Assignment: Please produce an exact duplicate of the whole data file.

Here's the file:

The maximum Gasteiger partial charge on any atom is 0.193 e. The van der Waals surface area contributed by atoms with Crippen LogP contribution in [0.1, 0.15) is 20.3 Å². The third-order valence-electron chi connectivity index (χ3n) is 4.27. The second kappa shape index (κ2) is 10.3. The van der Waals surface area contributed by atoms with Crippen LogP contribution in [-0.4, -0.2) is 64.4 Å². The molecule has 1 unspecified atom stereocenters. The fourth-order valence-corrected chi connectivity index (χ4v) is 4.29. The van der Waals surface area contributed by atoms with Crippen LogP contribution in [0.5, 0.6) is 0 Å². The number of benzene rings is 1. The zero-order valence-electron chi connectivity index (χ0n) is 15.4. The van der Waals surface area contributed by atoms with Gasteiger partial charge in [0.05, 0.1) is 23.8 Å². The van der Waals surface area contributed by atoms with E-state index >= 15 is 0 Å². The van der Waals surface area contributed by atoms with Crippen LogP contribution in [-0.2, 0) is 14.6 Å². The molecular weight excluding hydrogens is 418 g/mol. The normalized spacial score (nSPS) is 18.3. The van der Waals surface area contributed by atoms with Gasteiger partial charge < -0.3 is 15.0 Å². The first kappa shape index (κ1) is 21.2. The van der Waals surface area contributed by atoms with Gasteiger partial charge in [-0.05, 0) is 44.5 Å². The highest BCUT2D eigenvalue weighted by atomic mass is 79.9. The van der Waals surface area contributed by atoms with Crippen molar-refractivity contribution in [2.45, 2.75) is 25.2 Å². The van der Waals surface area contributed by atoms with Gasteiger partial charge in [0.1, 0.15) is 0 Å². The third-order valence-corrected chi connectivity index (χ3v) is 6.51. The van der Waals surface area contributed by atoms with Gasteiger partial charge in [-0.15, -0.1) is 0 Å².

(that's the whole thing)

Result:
The maximum Gasteiger partial charge on any atom is 0.193 e. The van der Waals surface area contributed by atoms with Crippen LogP contribution in [0.1, 0.15) is 20.3 Å². The third-order valence-electron chi connectivity index (χ3n) is 4.27. The second kappa shape index (κ2) is 10.3. The van der Waals surface area contributed by atoms with Crippen LogP contribution in [-0.4, -0.2) is 64.4 Å². The molecule has 1 unspecified atom stereocenters. The fourth-order valence-corrected chi connectivity index (χ4v) is 4.29. The van der Waals surface area contributed by atoms with Crippen LogP contribution in [0.5, 0.6) is 0 Å². The number of benzene rings is 1. The zero-order valence-electron chi connectivity index (χ0n) is 15.4. The van der Waals surface area contributed by atoms with Gasteiger partial charge in [0.05, 0.1) is 23.8 Å². The van der Waals surface area contributed by atoms with E-state index >= 15 is 0 Å². The van der Waals surface area contributed by atoms with Crippen LogP contribution in [-0.2, 0) is 14.6 Å². The molecular weight excluding hydrogens is 418 g/mol. The normalized spacial score (nSPS) is 18.3. The van der Waals surface area contributed by atoms with Gasteiger partial charge < -0.3 is 15.0 Å². The first kappa shape index (κ1) is 21.2. The van der Waals surface area contributed by atoms with Gasteiger partial charge in [-0.05, 0) is 44.5 Å². The highest BCUT2D eigenvalue weighted by atomic mass is 79.9. The van der Waals surface area contributed by atoms with Crippen molar-refractivity contribution in [2.45, 2.75) is 25.2 Å². The van der Waals surface area contributed by atoms with Gasteiger partial charge in [0.1, 0.15) is 0 Å². The third-order valence-corrected chi connectivity index (χ3v) is 6.51. The van der Waals surface area contributed by atoms with Gasteiger partial charge in [-0.15, -0.1) is 0 Å².